BepiColombo recently had its first close flyby of Mercury, its eventual mission target, and got to snap some pictures to commemorate the event. Even at this early stage of the mission, these images are some of the clearest we have ever had of the innermost planet.
The spacecraft itself passed within about 199 km of the planet’s surface. Unfortunately, it was on the night side of the planet at that point, and as such, nothing was visible on the surface from that close. However, the probe did start taking photos immediately after the closest approach, and up to 4 hours later. Impressively, it also directly sent the messages back to its handlers on Earth within 12 hours.
Some of the visible craters on Mercury from images snapped during BepiColombo’s first flyby, as well as some craft instrumentation visible on the left side of the picture.
Credit – ESA
Scientists’ general first impressions of the new images were positive. In addition to capturing the planet’s surface, mission controllers attempted to capture images of the probe’s equipment itself to check its structural integrity. All appeared nominal, ensuring the probe will be in good shape to start conducting its scientific mission in 2026 after five more flybys of Mercury (and a few of Earth and Venus).
In the images of the planet, several distinct features are visible, including some craters that are of interest to planetary scientists. Before they get a chance to explore them in more detail, though, the probe will have to slow down to begin its primary science mission. When that starts, BepiColombo will actually split into two different orbiting probes – ESA’s Mercury Planet Orbiter, which will primarily be responsible for mapping the planet’s surface, and JAXA’s Mercury Magnetospheric Orbiter, which will take a closer look at the planet’s core.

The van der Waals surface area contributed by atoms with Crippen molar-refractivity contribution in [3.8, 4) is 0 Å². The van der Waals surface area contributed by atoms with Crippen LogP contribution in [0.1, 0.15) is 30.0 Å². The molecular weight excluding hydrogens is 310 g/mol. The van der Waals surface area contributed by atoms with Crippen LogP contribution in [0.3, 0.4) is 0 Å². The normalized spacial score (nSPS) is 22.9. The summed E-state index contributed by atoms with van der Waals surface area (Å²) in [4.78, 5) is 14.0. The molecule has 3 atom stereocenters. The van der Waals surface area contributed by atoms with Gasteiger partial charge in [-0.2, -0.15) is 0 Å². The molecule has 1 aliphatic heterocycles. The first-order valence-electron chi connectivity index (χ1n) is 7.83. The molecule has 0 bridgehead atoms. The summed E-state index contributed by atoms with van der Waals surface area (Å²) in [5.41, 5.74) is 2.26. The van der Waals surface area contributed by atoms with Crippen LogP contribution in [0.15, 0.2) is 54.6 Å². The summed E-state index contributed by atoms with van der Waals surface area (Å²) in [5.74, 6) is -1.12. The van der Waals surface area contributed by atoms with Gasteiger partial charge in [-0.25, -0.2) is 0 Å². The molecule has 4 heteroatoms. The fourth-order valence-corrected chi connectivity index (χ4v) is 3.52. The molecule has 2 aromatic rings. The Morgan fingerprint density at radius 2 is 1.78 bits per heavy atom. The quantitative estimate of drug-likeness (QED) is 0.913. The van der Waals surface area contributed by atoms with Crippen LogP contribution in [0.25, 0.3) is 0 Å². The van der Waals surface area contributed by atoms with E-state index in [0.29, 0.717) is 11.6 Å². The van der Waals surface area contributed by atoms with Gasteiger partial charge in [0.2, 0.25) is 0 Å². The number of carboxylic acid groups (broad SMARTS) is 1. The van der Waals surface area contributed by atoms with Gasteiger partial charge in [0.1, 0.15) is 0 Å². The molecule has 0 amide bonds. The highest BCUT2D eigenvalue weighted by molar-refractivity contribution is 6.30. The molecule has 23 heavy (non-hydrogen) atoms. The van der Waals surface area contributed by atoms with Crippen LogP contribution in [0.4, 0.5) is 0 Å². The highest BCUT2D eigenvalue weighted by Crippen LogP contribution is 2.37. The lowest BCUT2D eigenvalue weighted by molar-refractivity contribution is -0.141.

Details of BepiColombo’s first Mercury flyby.
Credit – ESA
Some of the scientific instruments on those probes were operating during this first flyby, though their data still needs to be analyzed. Mission scientists expressed their excitement at getting their hands on some of the first data and what the mission would have in store for when it starts full operations in about five years. Until then, they can look forward to the next Mercury flyby, which is scheduled to take place next June.
Series of images snapped by the BepiColombo orbiter during its first flyby of Mercury, its eventual target, in October 2021. Credit – ESA